AbstractThe American Academy of Operative Dentistry cites glass polyalkenoates (Glass Ionomer) as the material of choice to restore root surface caries lesions. Although apparently successful in the majority of cases it is not always possible to achieve a reliable seal from the oral environment when such lesion extends subgingivally. This is due to haemorrhage impeding placement and attachment of displaced gingival tissues.
This in vitro project comprises two inter related strands;
a) A postal survey of UK and Libyan dentists to ascertain their management strategies on root surface caries.
b) An investigation into the biocompatibility of two currently available glass polyalkenoates (GC Fuji VIII, ChemFil Superior) in manufactured form and in biologically modified forms to promote cellular attachment. Where results indicated this was appropriate to do so.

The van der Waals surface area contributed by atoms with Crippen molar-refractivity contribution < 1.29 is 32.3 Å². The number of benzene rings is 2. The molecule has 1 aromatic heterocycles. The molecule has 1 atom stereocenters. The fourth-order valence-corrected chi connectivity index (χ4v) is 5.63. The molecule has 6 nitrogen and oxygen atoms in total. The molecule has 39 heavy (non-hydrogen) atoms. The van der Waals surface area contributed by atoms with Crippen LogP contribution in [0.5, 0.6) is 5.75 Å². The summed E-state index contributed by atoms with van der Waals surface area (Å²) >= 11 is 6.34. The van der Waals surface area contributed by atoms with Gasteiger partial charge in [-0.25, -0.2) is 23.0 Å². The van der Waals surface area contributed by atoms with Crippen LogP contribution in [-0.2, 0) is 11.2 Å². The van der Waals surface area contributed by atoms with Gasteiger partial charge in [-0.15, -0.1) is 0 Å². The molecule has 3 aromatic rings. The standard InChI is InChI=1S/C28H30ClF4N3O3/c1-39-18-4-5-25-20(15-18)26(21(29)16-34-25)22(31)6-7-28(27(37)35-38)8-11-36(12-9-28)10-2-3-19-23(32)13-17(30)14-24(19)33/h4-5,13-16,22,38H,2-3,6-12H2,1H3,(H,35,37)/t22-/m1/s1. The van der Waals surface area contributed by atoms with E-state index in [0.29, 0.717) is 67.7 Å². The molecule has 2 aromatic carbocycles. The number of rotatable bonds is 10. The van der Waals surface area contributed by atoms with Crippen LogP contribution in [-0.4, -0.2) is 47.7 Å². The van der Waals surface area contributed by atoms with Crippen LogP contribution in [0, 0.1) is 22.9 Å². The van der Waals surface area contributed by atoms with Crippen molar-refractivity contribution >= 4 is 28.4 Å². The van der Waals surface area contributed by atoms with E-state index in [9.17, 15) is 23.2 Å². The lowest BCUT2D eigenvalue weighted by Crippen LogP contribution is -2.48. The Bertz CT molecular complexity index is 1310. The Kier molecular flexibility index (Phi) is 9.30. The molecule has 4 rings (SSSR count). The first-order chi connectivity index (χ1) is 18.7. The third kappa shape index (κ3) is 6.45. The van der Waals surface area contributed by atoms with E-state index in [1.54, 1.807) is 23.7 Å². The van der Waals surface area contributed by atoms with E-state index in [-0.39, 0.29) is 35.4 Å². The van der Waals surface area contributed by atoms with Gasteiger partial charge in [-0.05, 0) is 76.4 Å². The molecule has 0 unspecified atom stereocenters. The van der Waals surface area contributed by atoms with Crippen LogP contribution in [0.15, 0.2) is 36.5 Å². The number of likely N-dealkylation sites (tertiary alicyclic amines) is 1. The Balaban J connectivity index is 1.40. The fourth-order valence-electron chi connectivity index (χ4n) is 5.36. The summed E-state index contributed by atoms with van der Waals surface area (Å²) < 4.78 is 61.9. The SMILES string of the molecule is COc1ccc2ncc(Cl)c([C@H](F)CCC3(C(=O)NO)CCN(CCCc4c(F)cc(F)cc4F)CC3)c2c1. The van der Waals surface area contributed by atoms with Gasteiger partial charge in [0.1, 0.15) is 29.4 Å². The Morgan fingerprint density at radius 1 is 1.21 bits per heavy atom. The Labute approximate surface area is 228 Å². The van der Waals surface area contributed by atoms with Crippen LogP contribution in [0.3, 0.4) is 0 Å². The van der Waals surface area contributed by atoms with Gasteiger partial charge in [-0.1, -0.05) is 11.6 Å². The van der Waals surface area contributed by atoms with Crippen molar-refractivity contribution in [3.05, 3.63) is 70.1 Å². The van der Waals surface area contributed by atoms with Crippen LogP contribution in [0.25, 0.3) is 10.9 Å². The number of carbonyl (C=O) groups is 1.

In addition the properties of surface hardness, strength [compressive, diametral, flexural (3 point and biaxial)], diametral fatigue strength and adhesive bond strength were determined prior to and following addition.
The results indicated that in Libya root caries was more often on interproximal surfaces than in the UK. Gingival bleeding was a common clinical problem at restoration placement. Additions of Type I Collagen and RGD to ChemFil Superior improved all physical properties measured except shear bond strength where no detriment was observed. GC Fuji VIII was shown by cell observation and viability tests not to be as biocompatible as ChemFil Superior.
Cell attachment to ChemFil Superior with the above addition was demonstrated by MTT. It is concluded that this approach has clinical potential to improve the restoration of root caries.
|Date of Award||2014|
|Supervisor||Graham Chadwick (Supervisor)|